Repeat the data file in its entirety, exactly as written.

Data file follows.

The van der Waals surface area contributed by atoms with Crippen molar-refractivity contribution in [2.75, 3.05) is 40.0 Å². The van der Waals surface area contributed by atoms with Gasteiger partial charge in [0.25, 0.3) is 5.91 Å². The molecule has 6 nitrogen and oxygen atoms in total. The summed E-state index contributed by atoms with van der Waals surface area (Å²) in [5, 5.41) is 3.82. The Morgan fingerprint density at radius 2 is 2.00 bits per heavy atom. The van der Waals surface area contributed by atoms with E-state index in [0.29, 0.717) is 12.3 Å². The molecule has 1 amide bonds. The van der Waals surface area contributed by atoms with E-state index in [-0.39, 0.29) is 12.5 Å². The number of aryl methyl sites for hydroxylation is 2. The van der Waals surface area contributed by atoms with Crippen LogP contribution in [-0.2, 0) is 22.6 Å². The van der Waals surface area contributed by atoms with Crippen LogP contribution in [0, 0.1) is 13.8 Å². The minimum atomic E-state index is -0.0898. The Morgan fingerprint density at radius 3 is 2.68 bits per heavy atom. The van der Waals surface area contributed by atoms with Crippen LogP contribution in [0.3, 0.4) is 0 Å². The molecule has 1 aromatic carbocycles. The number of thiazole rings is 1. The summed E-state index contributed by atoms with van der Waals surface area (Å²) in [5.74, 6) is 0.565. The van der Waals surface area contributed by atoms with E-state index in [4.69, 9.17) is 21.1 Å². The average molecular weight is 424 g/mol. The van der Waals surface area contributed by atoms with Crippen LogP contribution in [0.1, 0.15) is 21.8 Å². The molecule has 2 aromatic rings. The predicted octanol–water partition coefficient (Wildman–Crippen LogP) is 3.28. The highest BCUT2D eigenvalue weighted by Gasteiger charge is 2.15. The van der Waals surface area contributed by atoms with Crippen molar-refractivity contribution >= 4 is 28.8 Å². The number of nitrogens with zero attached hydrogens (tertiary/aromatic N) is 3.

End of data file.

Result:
The van der Waals surface area contributed by atoms with Crippen molar-refractivity contribution in [2.75, 3.05) is 40.0 Å². The van der Waals surface area contributed by atoms with Gasteiger partial charge in [0.25, 0.3) is 5.91 Å². The molecule has 6 nitrogen and oxygen atoms in total. The summed E-state index contributed by atoms with van der Waals surface area (Å²) in [5, 5.41) is 3.82. The Morgan fingerprint density at radius 2 is 2.00 bits per heavy atom. The van der Waals surface area contributed by atoms with E-state index in [0.29, 0.717) is 12.3 Å². The molecule has 1 amide bonds. The van der Waals surface area contributed by atoms with E-state index in [-0.39, 0.29) is 12.5 Å². The number of aryl methyl sites for hydroxylation is 2. The van der Waals surface area contributed by atoms with Crippen LogP contribution in [-0.2, 0) is 22.6 Å². The van der Waals surface area contributed by atoms with Crippen LogP contribution in [0, 0.1) is 13.8 Å². The minimum atomic E-state index is -0.0898. The Morgan fingerprint density at radius 3 is 2.68 bits per heavy atom. The van der Waals surface area contributed by atoms with Crippen LogP contribution in [0.3, 0.4) is 0 Å². The molecule has 1 aromatic carbocycles. The number of thiazole rings is 1. The summed E-state index contributed by atoms with van der Waals surface area (Å²) in [5.74, 6) is 0.565. The van der Waals surface area contributed by atoms with E-state index in [4.69, 9.17) is 21.1 Å². The average molecular weight is 424 g/mol. The van der Waals surface area contributed by atoms with Crippen LogP contribution in [0.1, 0.15) is 21.8 Å². The molecule has 2 aromatic rings. The predicted octanol–water partition coefficient (Wildman–Crippen LogP) is 3.28. The highest BCUT2D eigenvalue weighted by Gasteiger charge is 2.15. The van der Waals surface area contributed by atoms with Crippen molar-refractivity contribution >= 4 is 28.8 Å². The number of nitrogens with zero attached hydrogens (tertiary/aromatic N) is 3.